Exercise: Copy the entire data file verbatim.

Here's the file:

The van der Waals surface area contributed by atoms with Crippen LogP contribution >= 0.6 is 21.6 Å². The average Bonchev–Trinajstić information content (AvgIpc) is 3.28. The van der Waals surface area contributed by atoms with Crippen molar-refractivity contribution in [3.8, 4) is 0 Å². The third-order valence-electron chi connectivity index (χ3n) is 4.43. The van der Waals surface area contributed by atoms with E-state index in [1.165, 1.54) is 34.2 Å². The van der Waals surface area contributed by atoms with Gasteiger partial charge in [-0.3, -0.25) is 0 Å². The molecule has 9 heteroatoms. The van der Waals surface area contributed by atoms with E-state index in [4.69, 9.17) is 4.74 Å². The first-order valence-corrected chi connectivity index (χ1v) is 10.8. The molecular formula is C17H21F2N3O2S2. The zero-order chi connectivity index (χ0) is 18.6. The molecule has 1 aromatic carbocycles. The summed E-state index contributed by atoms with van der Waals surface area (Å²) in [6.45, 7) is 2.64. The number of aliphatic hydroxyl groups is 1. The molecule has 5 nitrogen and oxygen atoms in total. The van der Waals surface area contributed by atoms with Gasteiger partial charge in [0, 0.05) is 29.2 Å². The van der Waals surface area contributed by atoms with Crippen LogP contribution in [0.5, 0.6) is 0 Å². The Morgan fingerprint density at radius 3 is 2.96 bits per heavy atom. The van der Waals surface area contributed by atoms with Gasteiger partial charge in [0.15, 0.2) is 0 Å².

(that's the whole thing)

The van der Waals surface area contributed by atoms with Crippen LogP contribution >= 0.6 is 21.6 Å². The average Bonchev–Trinajstić information content (AvgIpc) is 3.28. The van der Waals surface area contributed by atoms with Crippen molar-refractivity contribution in [3.8, 4) is 0 Å². The third-order valence-electron chi connectivity index (χ3n) is 4.43. The van der Waals surface area contributed by atoms with E-state index in [1.165, 1.54) is 34.2 Å². The van der Waals surface area contributed by atoms with Gasteiger partial charge in [-0.3, -0.25) is 0 Å². The molecule has 9 heteroatoms. The van der Waals surface area contributed by atoms with E-state index in [4.69, 9.17) is 4.74 Å². The first-order valence-corrected chi connectivity index (χ1v) is 10.8. The molecular formula is C17H21F2N3O2S2. The zero-order chi connectivity index (χ0) is 18.6. The molecule has 1 aromatic carbocycles. The summed E-state index contributed by atoms with van der Waals surface area (Å²) in [6.45, 7) is 2.64. The number of aliphatic hydroxyl groups is 1. The molecule has 5 nitrogen and oxygen atoms in total. The van der Waals surface area contributed by atoms with Gasteiger partial charge in [0, 0.05) is 29.2 Å². The van der Waals surface area contributed by atoms with Crippen LogP contribution in [0.5, 0.6) is 0 Å². The Morgan fingerprint density at radius 3 is 2.96 bits per heavy atom. The van der Waals surface area contributed by atoms with Gasteiger partial charge in [0.15, 0.2) is 0 Å².